“We’ll see how the week goes. We’ve taken our time with his recovery, so if he comes through the week then we’ll make a call at the back end of the week whether we’re going to select him or not.”

Van Graan assured us that Murray is not injured.

“No, he’s good. He had non-23 training on Friday so really looking forward to getting him involved.”

Van Graan wore the smile of a relieved man after Connacht had pushed them to the wire with a clever, fired-up all-round display in a spicy derby, during which the lead changed hands five times.

“I think if you look at the table, it’s three Irish teams at the top. Connacht are always such a big team in the interpros and you’ve got to give credit to them. Last season they beat all three of the Irish teams away.

“That’s why the players and the coaches and the supporters, and everybody involved loves an interpro, because that’s what you get. It’s not a classic but for the purist it’s a battle.

“That’s what the game is about and that’s why Irish rugby is in such a good place because they have got four top teams and some very good players across the four teams. That was a grind from our side, and proud of the way we finished that with that try and the conversion,” he said in reference to Diarmuid Barron’s 78th minute try and Joey Carbery’s nerveless conversion.

His counterpart, Andy Friend, was left with immense pride in his team’s performance mixed with acute frustration at their infuriating inconsistency and key mistakes, not least at restart receptions, but also the key decisions that went against his team.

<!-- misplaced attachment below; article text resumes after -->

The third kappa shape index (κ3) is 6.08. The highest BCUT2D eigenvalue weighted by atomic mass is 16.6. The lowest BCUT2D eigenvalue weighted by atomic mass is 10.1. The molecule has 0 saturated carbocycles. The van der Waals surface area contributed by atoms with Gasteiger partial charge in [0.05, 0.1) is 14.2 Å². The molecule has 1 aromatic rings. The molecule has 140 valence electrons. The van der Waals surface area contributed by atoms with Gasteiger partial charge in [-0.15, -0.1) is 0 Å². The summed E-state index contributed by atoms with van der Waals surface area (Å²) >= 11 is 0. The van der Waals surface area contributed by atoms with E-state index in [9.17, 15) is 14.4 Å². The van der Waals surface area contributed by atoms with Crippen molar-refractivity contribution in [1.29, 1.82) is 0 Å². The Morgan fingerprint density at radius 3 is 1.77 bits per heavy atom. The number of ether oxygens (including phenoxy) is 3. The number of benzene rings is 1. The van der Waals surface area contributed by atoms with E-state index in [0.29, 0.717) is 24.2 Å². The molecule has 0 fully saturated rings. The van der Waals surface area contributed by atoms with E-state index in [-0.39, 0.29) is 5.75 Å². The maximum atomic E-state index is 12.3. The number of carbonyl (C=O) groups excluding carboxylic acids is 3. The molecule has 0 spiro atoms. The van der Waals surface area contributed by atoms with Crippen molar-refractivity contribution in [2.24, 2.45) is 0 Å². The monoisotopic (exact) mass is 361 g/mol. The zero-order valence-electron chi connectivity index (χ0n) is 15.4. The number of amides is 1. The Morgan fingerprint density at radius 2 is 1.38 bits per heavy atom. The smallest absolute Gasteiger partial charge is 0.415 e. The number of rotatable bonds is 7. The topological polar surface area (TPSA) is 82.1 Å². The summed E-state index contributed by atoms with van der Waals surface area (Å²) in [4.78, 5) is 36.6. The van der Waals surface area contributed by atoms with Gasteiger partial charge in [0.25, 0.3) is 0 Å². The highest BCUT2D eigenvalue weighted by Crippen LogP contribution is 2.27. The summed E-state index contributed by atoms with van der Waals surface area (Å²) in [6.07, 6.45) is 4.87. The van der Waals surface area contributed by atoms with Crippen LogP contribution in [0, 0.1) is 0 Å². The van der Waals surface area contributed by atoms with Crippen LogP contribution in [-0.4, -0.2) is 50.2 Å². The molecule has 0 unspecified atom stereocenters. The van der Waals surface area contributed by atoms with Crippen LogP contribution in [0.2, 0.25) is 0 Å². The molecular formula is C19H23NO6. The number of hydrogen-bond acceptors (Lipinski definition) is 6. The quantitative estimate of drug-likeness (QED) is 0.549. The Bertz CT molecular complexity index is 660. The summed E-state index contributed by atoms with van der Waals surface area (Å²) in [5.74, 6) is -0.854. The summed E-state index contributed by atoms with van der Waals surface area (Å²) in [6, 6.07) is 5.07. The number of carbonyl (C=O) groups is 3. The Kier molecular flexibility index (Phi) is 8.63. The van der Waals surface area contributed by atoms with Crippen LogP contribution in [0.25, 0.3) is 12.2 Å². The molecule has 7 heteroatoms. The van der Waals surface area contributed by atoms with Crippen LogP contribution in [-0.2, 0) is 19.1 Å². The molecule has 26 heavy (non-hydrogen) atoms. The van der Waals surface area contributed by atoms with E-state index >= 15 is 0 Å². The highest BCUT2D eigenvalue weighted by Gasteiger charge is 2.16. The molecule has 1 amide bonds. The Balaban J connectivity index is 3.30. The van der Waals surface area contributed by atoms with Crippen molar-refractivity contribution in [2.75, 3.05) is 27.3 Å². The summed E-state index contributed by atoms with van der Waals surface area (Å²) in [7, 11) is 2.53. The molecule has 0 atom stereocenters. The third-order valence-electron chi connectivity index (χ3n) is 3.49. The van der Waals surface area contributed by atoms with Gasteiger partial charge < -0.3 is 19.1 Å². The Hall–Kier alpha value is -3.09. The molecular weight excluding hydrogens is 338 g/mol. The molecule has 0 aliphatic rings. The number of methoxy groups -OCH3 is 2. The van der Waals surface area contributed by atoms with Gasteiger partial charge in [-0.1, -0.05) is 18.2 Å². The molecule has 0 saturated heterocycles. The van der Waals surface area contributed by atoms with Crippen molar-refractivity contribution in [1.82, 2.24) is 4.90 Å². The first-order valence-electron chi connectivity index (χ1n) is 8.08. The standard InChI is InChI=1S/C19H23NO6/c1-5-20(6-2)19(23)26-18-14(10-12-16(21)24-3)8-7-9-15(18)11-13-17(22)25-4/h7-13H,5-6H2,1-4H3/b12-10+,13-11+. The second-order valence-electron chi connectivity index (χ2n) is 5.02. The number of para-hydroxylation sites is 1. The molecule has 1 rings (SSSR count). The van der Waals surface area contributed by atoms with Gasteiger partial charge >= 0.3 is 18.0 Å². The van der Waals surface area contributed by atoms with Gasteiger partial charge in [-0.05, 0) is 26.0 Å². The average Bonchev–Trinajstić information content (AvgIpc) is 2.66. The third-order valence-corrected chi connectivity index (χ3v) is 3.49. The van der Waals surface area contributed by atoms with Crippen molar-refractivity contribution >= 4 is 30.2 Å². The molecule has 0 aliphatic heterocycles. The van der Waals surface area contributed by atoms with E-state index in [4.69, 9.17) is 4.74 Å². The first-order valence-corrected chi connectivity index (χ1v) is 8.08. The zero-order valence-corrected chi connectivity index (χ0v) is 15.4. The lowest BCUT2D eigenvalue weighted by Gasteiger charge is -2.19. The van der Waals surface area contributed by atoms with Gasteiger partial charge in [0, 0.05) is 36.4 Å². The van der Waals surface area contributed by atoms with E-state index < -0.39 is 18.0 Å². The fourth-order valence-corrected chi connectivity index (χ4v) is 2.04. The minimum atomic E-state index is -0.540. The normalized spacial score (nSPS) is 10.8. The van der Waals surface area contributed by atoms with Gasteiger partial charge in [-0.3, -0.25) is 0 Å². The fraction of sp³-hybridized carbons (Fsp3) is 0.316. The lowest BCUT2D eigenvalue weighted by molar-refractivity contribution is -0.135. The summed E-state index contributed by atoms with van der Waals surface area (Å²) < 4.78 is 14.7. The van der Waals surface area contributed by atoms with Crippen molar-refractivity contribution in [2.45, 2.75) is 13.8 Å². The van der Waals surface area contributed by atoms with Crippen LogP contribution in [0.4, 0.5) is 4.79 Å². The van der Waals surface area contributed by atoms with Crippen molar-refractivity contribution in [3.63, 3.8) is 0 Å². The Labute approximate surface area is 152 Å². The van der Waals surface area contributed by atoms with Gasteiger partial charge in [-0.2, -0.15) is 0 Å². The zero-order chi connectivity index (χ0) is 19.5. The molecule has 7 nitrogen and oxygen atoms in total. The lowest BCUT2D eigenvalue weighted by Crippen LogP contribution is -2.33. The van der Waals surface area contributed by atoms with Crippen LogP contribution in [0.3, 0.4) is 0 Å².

Most notable of these was the failure by TMO Brian MacNeice and referee Chris Busby to spot that Tadhg Beirne was clearly in front of the ball before hacking on Rory Scannell’s crosskick in the build-up to Chris Cloete’s 39th minute try.

“I’ve got to be careful here,” he said when asked if he felt Connacht don’t receive a fair rub of the green from officials. “I’ve been here three and a bit years, mate, and if it’s a 50-50 I rarely see it going our way.

“I know that, but listen we’ve got to keep pushing our limits and making sure that we’re trying to be as squeaky clean as we can with things. I’m just…. to me, that try and the missed offside there – that’s inexcusable. Whether it’s Connacht or somebody else, I don’t know, it’s just inexcusable.”

To compound his frustrations, nor does the URC have channels to go through.

“We don’t have a referees’ manager, so I’m assuming that URC will be looking at that and hopefully something happens to the TMO that missed it. But it doesn’t help us, mate.”